French government to earmark €100 billion to save coronavirus-hit economy
In a bid to reverse a large downturn in economic growth and avoid mass layoffs at struggling companies, the French government, led by President Emmanuel Macron, is to present a dramatic spending plan to save its virus-hit economy on Thursday.
The impact of Covid-19 has seen the country’s GDP fall by 13.8% in the second quarter of the year, after a drop of more than 5% in the first. GDP for the whole year is currently expected to contract by 11%.
The economy briefly rebounded in mid-May after lockdown measures were relaxed, but has since shown signs of sliding backwards again. Daily coronavirus numbers are also once more on the rise in the country.
The sum earmarked (€100 billion) is a combination of new spending and tax breaks and sees a move away from the austerity measures imposed after the 2008 global financial crisis. Unlike the post-2008 crisis response, much of the new plan targets the supply and investment side of the economy, namely businesses.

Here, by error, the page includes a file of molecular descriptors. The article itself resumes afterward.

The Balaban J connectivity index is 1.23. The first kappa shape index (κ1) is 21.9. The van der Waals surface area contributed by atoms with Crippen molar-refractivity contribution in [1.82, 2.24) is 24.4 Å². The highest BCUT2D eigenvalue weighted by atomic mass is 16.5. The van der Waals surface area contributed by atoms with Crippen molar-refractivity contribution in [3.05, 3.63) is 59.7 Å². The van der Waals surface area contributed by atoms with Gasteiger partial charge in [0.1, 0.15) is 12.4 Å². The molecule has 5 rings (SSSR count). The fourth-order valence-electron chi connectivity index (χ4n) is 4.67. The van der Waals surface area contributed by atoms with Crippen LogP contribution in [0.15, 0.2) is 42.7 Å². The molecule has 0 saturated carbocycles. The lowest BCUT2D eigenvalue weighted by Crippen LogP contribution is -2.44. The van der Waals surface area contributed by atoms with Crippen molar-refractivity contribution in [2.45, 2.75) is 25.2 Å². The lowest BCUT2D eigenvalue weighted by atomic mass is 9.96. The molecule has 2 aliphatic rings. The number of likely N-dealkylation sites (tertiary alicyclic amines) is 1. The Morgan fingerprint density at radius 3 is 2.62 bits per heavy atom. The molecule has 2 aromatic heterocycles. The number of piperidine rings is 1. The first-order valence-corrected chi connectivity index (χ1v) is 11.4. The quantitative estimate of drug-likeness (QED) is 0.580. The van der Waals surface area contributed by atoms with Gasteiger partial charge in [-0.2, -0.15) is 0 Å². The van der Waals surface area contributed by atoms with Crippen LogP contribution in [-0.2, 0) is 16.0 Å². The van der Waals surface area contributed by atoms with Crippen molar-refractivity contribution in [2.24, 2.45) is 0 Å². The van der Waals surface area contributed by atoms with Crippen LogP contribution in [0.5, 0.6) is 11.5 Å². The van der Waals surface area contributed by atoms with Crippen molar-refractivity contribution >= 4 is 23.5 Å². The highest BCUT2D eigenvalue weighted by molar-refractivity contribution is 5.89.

Macron described the strategy last week as “pav[ing] the way for the France of 2030.”
The measures include €10 billion worth of corporate tax cuts and a focus on youth employment, with €6.5 billion aimed at encouraging the hiring of millions of new entrants into a depressed job market.
Alessio J. G. Brown has written about hiring subsidies for IZA World of Labor. He says they “can increase employment and are an effective means of supporting unemployed workers.” He says that, with sensible targeting hiring subsidies “can act as a significant countercyclical policy tool to stabilize the labor market and are an important device for supporting economic recovery.”
The French government also hopes to stimulate investment in green technologies, and help some sectors, such as health care, become more competitive.
IZA World of Labor author, Nico Pestel writes that existing empirical studies reveal both positive and negative employment effects from green energy policies. “[T]he effects are quantitatively moderate,” he notes “so the overall net employment effect is rather limited.” Pestel says that as “neither job creation nor job destruction are adequate arguments to put forward in the energy policy debate,” green energy policies should instead “be judged on whether they are able to reduce the emission of ambient air pollutants while securing a reliable supply of energy for industrial production at a reasonable cost.”
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